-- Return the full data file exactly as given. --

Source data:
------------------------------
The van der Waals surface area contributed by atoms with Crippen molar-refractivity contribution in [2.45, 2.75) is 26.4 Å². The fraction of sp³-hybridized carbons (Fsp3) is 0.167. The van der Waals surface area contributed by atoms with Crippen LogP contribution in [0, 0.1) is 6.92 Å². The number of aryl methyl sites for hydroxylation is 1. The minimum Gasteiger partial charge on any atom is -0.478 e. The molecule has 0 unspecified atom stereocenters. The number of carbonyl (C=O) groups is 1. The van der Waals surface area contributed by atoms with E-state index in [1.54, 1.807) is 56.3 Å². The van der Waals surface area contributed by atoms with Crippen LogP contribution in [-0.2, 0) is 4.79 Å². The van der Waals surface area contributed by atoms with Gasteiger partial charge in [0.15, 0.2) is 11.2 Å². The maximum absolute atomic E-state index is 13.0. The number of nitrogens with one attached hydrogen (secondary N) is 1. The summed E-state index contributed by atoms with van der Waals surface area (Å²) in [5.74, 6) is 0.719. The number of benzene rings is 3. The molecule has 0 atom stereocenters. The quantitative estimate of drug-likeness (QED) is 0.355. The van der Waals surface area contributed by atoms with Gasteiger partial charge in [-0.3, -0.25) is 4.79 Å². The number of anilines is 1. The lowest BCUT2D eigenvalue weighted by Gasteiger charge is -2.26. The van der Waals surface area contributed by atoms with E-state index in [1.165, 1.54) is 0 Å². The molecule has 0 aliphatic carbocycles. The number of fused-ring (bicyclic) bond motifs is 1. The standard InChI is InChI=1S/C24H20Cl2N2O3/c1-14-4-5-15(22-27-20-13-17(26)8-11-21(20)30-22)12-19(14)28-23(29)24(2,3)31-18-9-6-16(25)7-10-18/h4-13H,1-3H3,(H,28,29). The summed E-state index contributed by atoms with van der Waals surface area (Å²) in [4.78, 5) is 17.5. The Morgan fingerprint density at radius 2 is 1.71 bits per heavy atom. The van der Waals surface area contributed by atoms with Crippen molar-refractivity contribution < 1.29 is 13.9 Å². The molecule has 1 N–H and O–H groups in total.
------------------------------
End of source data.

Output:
The van der Waals surface area contributed by atoms with Crippen molar-refractivity contribution in [2.45, 2.75) is 26.4 Å². The fraction of sp³-hybridized carbons (Fsp3) is 0.167. The van der Waals surface area contributed by atoms with Crippen LogP contribution in [0, 0.1) is 6.92 Å². The number of aryl methyl sites for hydroxylation is 1. The minimum Gasteiger partial charge on any atom is -0.478 e. The molecule has 0 unspecified atom stereocenters. The number of carbonyl (C=O) groups is 1. The van der Waals surface area contributed by atoms with E-state index in [1.54, 1.807) is 56.3 Å². The van der Waals surface area contributed by atoms with Crippen LogP contribution in [-0.2, 0) is 4.79 Å². The van der Waals surface area contributed by atoms with Gasteiger partial charge in [0.15, 0.2) is 11.2 Å². The maximum absolute atomic E-state index is 13.0. The number of nitrogens with one attached hydrogen (secondary N) is 1. The summed E-state index contributed by atoms with van der Waals surface area (Å²) in [5.74, 6) is 0.719. The number of benzene rings is 3. The molecule has 0 atom stereocenters. The quantitative estimate of drug-likeness (QED) is 0.355. The van der Waals surface area contributed by atoms with Gasteiger partial charge in [-0.3, -0.25) is 4.79 Å². The number of anilines is 1. The lowest BCUT2D eigenvalue weighted by Gasteiger charge is -2.26. The van der Waals surface area contributed by atoms with E-state index in [1.165, 1.54) is 0 Å². The molecule has 0 aliphatic carbocycles. The number of fused-ring (bicyclic) bond motifs is 1. The standard InChI is InChI=1S/C24H20Cl2N2O3/c1-14-4-5-15(22-27-20-13-17(26)8-11-21(20)30-22)12-19(14)28-23(29)24(2,3)31-18-9-6-16(25)7-10-18/h4-13H,1-3H3,(H,28,29). The summed E-state index contributed by atoms with van der Waals surface area (Å²) in [4.78, 5) is 17.5. The Morgan fingerprint density at radius 2 is 1.71 bits per heavy atom. The van der Waals surface area contributed by atoms with Crippen molar-refractivity contribution < 1.29 is 13.9 Å². The molecule has 1 N–H and O–H groups in total.